4 common mistakes in the sales on-boarding processes 

Managers must guide their new hires through extensive sales on-boarding programs to ensure the new representatives are prepared to sell goods or services. Without proper education, agents don’t understand the best practices that their company uses while working with clients. Every vendor has its own training process, but there are some universal mistakes sales performance management (SPM) professionals make while creating the classes.

Be careful to avoid the following four errors when designing an on-boarding program.

Being a friend and not a teacher
Interpersonal relationships are important for the long-term success of a sales team and many managers try to befriend their newly hired employees during training. Inc. Magazine writes that a friendly strategy undermines the point of on-boarding.  It’s easier to teach a new student than it is to develop a friendship. When leaders dedicate time to socializing, they aren’t teaching. The primary role of a trainer is to ensure that every staffer understands the inner workings of the company. Supervisors should focus on educating their representatives and allow personal relationships to bloom over time.

Focusing on the big picture
The sales team doesn’t have to worry about the overall structure of the organization. Managers, high-levels executives and other officials focus on the bigger picture, while salespeople focus on everyday practices. Trainees don’t need to study the fine details about their companies’ health during on-boarding.

Focus on sales techniques and best practices. Recent hires require information that will help them gradually increase their productivity.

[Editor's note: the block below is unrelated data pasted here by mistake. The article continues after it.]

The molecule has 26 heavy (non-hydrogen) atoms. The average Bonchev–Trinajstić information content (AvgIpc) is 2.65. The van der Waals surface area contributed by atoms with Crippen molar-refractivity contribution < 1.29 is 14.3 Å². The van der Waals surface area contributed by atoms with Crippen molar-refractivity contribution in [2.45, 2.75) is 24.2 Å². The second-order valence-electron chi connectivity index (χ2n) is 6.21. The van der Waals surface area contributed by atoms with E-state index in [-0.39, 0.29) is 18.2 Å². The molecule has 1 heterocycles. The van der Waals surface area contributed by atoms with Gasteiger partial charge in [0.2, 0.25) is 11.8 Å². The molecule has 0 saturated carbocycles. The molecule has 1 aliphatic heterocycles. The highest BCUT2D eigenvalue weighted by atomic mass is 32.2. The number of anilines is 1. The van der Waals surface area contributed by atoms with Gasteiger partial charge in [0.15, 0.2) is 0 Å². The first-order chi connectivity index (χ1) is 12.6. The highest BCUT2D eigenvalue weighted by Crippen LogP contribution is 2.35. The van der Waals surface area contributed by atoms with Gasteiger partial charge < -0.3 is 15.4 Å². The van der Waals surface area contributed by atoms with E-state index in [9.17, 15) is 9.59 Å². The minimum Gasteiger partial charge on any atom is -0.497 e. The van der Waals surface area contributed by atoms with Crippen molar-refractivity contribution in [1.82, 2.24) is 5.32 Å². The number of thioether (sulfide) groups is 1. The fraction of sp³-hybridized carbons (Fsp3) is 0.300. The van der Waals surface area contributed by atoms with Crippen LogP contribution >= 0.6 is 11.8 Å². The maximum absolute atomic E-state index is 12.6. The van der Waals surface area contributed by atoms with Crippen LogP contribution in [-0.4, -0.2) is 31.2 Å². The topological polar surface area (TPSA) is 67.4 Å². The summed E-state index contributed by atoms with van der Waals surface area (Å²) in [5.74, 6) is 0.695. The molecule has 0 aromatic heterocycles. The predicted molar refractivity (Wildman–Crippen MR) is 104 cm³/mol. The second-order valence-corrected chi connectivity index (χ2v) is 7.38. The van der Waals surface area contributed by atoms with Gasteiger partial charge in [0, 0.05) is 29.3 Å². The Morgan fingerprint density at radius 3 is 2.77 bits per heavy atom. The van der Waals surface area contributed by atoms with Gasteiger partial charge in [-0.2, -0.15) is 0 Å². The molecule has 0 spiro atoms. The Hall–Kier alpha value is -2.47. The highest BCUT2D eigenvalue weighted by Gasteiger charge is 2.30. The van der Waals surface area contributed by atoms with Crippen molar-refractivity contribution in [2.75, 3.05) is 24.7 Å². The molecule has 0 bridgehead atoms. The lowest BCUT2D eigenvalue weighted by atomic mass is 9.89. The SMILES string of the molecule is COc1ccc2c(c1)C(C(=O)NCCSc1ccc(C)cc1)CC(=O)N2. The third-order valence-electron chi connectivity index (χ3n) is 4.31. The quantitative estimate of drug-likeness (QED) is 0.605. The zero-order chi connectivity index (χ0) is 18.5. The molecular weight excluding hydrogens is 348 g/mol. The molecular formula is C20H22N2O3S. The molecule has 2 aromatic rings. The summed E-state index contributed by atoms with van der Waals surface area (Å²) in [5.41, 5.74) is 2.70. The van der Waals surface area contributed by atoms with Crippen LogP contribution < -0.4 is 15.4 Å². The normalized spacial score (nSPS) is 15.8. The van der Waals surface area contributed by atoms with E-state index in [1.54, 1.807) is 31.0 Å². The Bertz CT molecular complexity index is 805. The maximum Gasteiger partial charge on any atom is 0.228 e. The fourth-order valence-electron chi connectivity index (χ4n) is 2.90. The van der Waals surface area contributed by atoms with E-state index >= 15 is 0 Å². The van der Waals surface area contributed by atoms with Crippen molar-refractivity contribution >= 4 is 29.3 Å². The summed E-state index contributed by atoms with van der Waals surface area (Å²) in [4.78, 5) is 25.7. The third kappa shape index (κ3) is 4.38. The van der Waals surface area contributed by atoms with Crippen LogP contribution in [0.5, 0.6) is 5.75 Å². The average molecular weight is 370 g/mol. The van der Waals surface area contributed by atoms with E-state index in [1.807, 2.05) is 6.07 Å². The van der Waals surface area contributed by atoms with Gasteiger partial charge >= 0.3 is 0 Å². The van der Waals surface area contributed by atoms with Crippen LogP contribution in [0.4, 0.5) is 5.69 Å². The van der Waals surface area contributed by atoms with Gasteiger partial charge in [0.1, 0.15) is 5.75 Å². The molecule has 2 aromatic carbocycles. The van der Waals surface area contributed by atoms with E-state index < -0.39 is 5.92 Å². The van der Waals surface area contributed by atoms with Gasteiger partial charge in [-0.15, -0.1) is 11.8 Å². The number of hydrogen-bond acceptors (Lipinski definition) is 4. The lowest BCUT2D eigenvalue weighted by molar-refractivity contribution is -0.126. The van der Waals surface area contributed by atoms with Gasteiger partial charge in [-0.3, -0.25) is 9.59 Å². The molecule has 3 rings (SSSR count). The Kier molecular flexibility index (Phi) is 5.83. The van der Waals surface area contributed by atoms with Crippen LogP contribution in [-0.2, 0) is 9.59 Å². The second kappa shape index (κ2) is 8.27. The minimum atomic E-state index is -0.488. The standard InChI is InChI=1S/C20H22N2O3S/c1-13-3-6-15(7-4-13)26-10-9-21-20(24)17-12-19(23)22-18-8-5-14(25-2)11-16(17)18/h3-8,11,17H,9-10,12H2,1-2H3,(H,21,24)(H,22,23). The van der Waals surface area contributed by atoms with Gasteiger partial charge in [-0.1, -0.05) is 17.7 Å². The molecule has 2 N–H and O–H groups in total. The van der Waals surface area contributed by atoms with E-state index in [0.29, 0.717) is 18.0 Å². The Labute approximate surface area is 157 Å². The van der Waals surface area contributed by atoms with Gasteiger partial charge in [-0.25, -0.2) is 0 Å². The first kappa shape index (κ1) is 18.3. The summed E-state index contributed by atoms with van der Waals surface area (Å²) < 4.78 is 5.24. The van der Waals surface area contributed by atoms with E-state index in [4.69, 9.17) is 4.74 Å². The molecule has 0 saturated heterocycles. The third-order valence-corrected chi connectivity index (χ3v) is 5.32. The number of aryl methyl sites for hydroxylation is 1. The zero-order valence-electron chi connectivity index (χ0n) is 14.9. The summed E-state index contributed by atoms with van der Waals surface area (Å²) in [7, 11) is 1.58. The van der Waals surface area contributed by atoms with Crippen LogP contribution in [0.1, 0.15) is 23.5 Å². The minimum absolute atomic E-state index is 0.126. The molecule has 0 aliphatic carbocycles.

Giving them power
Inc. Magazine writes that some managers quickly empower their new employees. This hands-off approach is meant to give agents real-world experience without supervision. Inexperienced agents are massive liabilities for their employers. Small mistakes when dealing with clients can damage a company’s reputation and hurt future sales opportunities.

If you can’t have a manager monitor every trainee, put the new worker on a team with a veteran representative. Instruct the trusted salesperson to take the lead on most sales calls and teach by example.

Stopping too early
Don’t assume that an employee is ready simply because he or she excelled in his or her training classes. Slowly transition your recent hires into full-time positions to ensure that they’re fully prepared. If there are complications during the ramping process, then pull the agent back into training.

Additionally, sales on-boarding should be continuous. During every review period you should hold classes to help your staff improve upon problematic issues. On-going training prevents small problems from becoming large complications.